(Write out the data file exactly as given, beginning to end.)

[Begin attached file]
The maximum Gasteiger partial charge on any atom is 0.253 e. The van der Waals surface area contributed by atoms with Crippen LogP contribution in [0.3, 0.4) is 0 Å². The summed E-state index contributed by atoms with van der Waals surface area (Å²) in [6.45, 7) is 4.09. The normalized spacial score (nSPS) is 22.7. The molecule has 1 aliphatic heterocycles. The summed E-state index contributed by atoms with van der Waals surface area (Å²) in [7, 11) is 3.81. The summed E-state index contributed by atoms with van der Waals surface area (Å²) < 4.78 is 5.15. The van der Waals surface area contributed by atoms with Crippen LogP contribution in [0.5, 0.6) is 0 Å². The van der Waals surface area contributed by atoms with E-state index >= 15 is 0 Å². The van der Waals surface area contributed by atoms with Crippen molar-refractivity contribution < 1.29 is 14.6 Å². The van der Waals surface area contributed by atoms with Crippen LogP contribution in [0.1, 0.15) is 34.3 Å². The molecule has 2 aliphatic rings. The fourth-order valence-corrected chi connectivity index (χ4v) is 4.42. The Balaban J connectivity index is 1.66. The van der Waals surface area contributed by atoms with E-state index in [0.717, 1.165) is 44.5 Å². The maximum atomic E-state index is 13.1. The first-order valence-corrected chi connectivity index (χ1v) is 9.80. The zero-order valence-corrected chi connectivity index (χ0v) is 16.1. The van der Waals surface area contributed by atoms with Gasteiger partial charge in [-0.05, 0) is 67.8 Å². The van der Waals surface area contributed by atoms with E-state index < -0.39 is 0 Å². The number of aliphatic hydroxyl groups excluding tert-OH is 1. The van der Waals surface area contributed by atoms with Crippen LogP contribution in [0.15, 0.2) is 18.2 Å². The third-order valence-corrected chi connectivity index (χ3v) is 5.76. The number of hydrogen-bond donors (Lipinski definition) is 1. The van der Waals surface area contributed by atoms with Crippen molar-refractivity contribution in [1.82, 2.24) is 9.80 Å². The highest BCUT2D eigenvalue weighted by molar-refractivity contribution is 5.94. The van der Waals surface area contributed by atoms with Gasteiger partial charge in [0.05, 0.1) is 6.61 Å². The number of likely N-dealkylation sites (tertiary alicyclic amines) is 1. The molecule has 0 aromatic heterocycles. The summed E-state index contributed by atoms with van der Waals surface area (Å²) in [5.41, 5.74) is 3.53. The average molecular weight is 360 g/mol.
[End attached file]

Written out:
The maximum Gasteiger partial charge on any atom is 0.253 e. The van der Waals surface area contributed by atoms with Crippen LogP contribution in [0.3, 0.4) is 0 Å². The summed E-state index contributed by atoms with van der Waals surface area (Å²) in [6.45, 7) is 4.09. The normalized spacial score (nSPS) is 22.7. The molecule has 1 aliphatic heterocycles. The summed E-state index contributed by atoms with van der Waals surface area (Å²) in [7, 11) is 3.81. The summed E-state index contributed by atoms with van der Waals surface area (Å²) < 4.78 is 5.15. The van der Waals surface area contributed by atoms with Crippen LogP contribution in [0.5, 0.6) is 0 Å². The van der Waals surface area contributed by atoms with E-state index >= 15 is 0 Å². The van der Waals surface area contributed by atoms with Crippen molar-refractivity contribution < 1.29 is 14.6 Å². The van der Waals surface area contributed by atoms with Crippen LogP contribution in [0.1, 0.15) is 34.3 Å². The molecule has 2 aliphatic rings. The fourth-order valence-corrected chi connectivity index (χ4v) is 4.42. The Balaban J connectivity index is 1.66. The van der Waals surface area contributed by atoms with E-state index in [0.717, 1.165) is 44.5 Å². The maximum atomic E-state index is 13.1. The first-order valence-corrected chi connectivity index (χ1v) is 9.80. The zero-order valence-corrected chi connectivity index (χ0v) is 16.1. The van der Waals surface area contributed by atoms with Gasteiger partial charge in [-0.05, 0) is 67.8 Å². The van der Waals surface area contributed by atoms with E-state index < -0.39 is 0 Å². The number of aliphatic hydroxyl groups excluding tert-OH is 1. The van der Waals surface area contributed by atoms with Crippen LogP contribution in [0.15, 0.2) is 18.2 Å². The third-order valence-corrected chi connectivity index (χ3v) is 5.76. The number of hydrogen-bond donors (Lipinski definition) is 1. The van der Waals surface area contributed by atoms with Crippen molar-refractivity contribution in [1.82, 2.24) is 9.80 Å². The highest BCUT2D eigenvalue weighted by molar-refractivity contribution is 5.94. The van der Waals surface area contributed by atoms with Gasteiger partial charge in [0.05, 0.1) is 6.61 Å². The number of likely N-dealkylation sites (tertiary alicyclic amines) is 1. The molecule has 0 aromatic heterocycles. The summed E-state index contributed by atoms with van der Waals surface area (Å²) in [5.41, 5.74) is 3.53. The average molecular weight is 360 g/mol.